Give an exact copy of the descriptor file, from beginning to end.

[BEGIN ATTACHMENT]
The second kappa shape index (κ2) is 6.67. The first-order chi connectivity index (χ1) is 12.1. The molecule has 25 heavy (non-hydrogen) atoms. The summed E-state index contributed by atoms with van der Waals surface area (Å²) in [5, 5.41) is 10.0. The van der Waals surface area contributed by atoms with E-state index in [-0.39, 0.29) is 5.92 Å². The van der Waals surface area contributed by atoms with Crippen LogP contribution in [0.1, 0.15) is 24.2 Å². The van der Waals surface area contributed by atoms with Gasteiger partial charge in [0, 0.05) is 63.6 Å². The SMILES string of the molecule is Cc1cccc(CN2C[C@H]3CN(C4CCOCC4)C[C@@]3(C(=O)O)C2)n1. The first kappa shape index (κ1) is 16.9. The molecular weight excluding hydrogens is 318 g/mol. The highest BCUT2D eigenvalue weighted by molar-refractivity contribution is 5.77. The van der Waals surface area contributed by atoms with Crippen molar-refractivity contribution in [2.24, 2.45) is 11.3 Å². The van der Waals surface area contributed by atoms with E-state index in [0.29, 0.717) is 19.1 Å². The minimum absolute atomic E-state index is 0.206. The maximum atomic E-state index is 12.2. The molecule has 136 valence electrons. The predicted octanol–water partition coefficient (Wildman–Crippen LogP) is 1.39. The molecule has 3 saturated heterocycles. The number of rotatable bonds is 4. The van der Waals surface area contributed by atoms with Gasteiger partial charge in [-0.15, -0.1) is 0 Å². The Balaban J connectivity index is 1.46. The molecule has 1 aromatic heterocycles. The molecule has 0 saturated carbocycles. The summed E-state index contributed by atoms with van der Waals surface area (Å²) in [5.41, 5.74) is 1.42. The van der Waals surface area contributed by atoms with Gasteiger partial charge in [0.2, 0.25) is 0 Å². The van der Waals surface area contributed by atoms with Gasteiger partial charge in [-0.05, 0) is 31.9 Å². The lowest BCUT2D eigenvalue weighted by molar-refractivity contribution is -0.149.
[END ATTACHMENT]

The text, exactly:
The second kappa shape index (κ2) is 6.67. The first-order chi connectivity index (χ1) is 12.1. The molecule has 25 heavy (non-hydrogen) atoms. The summed E-state index contributed by atoms with van der Waals surface area (Å²) in [5, 5.41) is 10.0. The van der Waals surface area contributed by atoms with E-state index in [-0.39, 0.29) is 5.92 Å². The van der Waals surface area contributed by atoms with Crippen LogP contribution in [0.1, 0.15) is 24.2 Å². The van der Waals surface area contributed by atoms with Gasteiger partial charge in [0, 0.05) is 63.6 Å². The SMILES string of the molecule is Cc1cccc(CN2C[C@H]3CN(C4CCOCC4)C[C@@]3(C(=O)O)C2)n1. The first kappa shape index (κ1) is 16.9. The molecular weight excluding hydrogens is 318 g/mol. The highest BCUT2D eigenvalue weighted by molar-refractivity contribution is 5.77. The van der Waals surface area contributed by atoms with Crippen molar-refractivity contribution in [2.24, 2.45) is 11.3 Å². The van der Waals surface area contributed by atoms with E-state index in [0.29, 0.717) is 19.1 Å². The minimum absolute atomic E-state index is 0.206. The maximum atomic E-state index is 12.2. The molecule has 136 valence electrons. The predicted octanol–water partition coefficient (Wildman–Crippen LogP) is 1.39. The molecule has 3 saturated heterocycles. The number of rotatable bonds is 4. The van der Waals surface area contributed by atoms with Gasteiger partial charge in [-0.15, -0.1) is 0 Å². The Balaban J connectivity index is 1.46. The molecule has 1 aromatic heterocycles. The molecule has 0 saturated carbocycles. The summed E-state index contributed by atoms with van der Waals surface area (Å²) in [5.41, 5.74) is 1.42. The van der Waals surface area contributed by atoms with Gasteiger partial charge in [0.2, 0.25) is 0 Å². The van der Waals surface area contributed by atoms with Gasteiger partial charge in [-0.05, 0) is 31.9 Å². The lowest BCUT2D eigenvalue weighted by molar-refractivity contribution is -0.149.